Bay Area spec office construction is booming, but leasing at some sites has …

The decision to build speculatively is easier for a publicly traded real estate investment trust like Kilroy that doesn’t need to rely on an outside investor or lender to take a gamble with equity or a construction loan. Most other developers need major buy-in from investors.

In San Francisco, developers with entitlements and office space allocation under Proposition M can rely on new competition from other office buildings remaining relatively scarce. “It constrains supply, which really helps you if you have an approved project,” said Paul Paradis, senior managing director of developer Hines, which is building Salesforce Tower.

Hines, along with real estate investment trust Boston Properties, started to build the tower in the Transbay district about six months before its Salesforce lease was locked down. It still has about half the building to lease.

Would Hines make the same leap today? “Depends on how long it would take to build that building,” Paradis said. “If you’re late in the cycle, you might have an abundance of data to support good rents and demand, but you might not get your project in time before the cycle ends and you start to go down.”

Not every office developer is firing up construction cranes for spec office projects, particularly those bitten by that same mistake when the financial crisis hit seven years ago. Speculative development was also roaring just before the financial crisis hit, with several development plans hitting the skids.

South San Francisco’s high-profile Centennial Tower sat vacant for nearly four years before snagging tenants in 2012. It’s not surprising that developer Jack Myers hasn’t pulled the speculative trigger on the proposed second building. In Oakland, Shorenstein Properties has stalled for six years on construction of 601 City Center.

Both developers have reportedly been in talks with those respective cities to get the rights to build housing instead, a surer bet with potential office rents not allowing for new construction to make financial sense in those areas.

But while San Francisco and Silicon Valley seem relatively safe because of some of the lowest vacancy rates in the country, a few developers in the Bay Area’s secondary office markets are still bullish.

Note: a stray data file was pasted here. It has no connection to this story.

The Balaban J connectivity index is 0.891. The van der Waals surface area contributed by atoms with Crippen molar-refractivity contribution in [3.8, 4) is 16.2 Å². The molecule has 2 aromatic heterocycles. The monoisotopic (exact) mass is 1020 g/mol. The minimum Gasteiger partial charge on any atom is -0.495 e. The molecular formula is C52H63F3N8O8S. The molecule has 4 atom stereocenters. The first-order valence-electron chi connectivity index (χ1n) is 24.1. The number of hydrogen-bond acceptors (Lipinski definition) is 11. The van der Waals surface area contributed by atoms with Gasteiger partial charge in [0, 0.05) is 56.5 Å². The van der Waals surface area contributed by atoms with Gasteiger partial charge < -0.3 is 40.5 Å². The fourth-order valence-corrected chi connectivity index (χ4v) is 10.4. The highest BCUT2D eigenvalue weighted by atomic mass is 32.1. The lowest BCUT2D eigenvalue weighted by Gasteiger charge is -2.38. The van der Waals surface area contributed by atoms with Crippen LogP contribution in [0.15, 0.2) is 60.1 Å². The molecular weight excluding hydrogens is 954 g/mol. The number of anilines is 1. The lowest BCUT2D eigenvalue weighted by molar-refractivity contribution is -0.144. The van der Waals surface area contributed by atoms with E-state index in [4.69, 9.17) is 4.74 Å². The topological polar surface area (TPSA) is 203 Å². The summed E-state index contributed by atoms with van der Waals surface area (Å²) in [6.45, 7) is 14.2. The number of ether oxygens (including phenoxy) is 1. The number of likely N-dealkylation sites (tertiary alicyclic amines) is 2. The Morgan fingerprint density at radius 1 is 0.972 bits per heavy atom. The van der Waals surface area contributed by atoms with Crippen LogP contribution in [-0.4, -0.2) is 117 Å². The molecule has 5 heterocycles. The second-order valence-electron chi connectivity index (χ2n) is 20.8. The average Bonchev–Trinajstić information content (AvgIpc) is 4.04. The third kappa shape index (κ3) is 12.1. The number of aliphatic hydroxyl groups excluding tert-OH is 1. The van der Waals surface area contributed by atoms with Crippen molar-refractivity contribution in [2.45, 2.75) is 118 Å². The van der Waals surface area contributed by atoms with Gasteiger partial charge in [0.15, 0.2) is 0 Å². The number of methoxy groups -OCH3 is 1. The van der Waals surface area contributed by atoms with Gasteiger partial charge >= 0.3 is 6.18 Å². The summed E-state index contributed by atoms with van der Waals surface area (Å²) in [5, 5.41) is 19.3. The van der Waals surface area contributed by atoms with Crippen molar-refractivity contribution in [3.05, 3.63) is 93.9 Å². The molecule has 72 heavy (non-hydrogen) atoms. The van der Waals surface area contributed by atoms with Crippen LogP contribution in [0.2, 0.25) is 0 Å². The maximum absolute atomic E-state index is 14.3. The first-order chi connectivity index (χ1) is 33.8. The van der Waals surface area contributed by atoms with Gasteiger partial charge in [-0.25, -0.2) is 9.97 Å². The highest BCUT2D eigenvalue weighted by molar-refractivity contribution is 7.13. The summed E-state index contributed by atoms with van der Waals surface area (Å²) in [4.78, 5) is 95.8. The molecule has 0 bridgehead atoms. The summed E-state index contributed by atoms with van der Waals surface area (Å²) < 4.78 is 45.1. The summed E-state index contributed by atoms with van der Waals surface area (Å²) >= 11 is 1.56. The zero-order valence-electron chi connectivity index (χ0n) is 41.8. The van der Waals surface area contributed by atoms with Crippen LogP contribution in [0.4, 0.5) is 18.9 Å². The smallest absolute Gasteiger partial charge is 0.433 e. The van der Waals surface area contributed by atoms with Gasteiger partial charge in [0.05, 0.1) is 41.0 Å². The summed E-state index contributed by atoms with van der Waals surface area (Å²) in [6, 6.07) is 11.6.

Developer Wilson Meany decided last fall to start construction on the first of five office buildings in San Mateo’s massive Bay Meadows Station project, a former racetrack site. It still hasn’t leased a tenant, but expects to ink a deal closer to an opening date.

“A truth about our market … is that tech tenants are also very much interested in making real estate decisions short term,” said Chris Meany said last fall. “It’s just the reality that our tenants in this market are moving faster than that. Doesn’t matter if I like that or not. That’s the reality.”


OFFICE SPEC PROJECTS

The majority of office developments under construction without an anchor tenant are in San Francisco, followed by the Peninsula and then the East Bay. A few major renovations, such as Latham Square and Uptown Station, will land in Oakland.

The Exchange on 16th, 1800 Owens Street

  • City: San Francisco
  • Year built: 2016
  • Owner/developer: Kilroy
  • Square footage: 680,000
  • Status: Under Construction

85 Bluxome St.

  • City: San Francisco
  • Year built: 2015
  • Owner/developer: Bluxome Partners
  • Square footage: 56,845
  • Status: Under Construction

500 Pine St.

  • City: San Francisco
  • Year built: 2016
  • Owner/developer: Lincoln Property Company/Gemdale
  • Square footage: 55,000
  • Status: Under Construction

181 Fremont St.

  • City: San Francisco
  • Year built: 2016
  • Owner/developer: Jay Paul Co.
  • Square footage: 435,000
  • Status: Under Construction

350 Bush St.

  • City: San Francisco
  • Year built: 2017
  • Owner/developer: Lincoln Property Company/Gemdale
  • Square footage: 370,000
  • Status: Under Construction

Concar, 400 Concar Drive Bldg 1

  • City: San Mateo
  • Year built: 2016
  • Owner: Hines/Pearlmark/Goldman Sachs
  • Developer: Hines
  • Square footage: 95,812
  • Status: Under Construction

Concar, 450 Concar Drive Bldg 2

  • City: San Mateo
  • Year built: 2016
  • Owner: Hines/Pearlmark/Goldman Sachs
  • Developer: Hines
  • Square footage: 100,000
  • Status: Under Construction

135 Hamilton Ave.

  • City: Palo Alto
  • Year built: 2015
  • Owner: Keenan Land Co.
  • Developer: Devcon Construction
  • Square footage: 28,085
  • Status: Under Construction

Bay Meadows Station, 3050 Delaware St., Station 4

  • City: San Mateo
  • Year built: 2016
  • Owner: Stockbridge Real Estate Funds/Wilson Meany
  • Developer: Wilson Meany
  • Square footage: 210,000
  • Status: Under Construction

Uptown Station, 1955 Broadway

  • City: Oakland
  • Year built: 2016
  • Owner/developer: Lane Partners
  • Square footage: 381,622
  • Status: Under Renovation


CORRECTION

The Business Times incorrectly referred to developer Wilson Meany but its former name, Wilson Meany Sullivan.


Article source: http://www.bizjournals.com/sanfrancisco/print-edition/2015/07/31/build-it-and-they-will-come-developers-are.html

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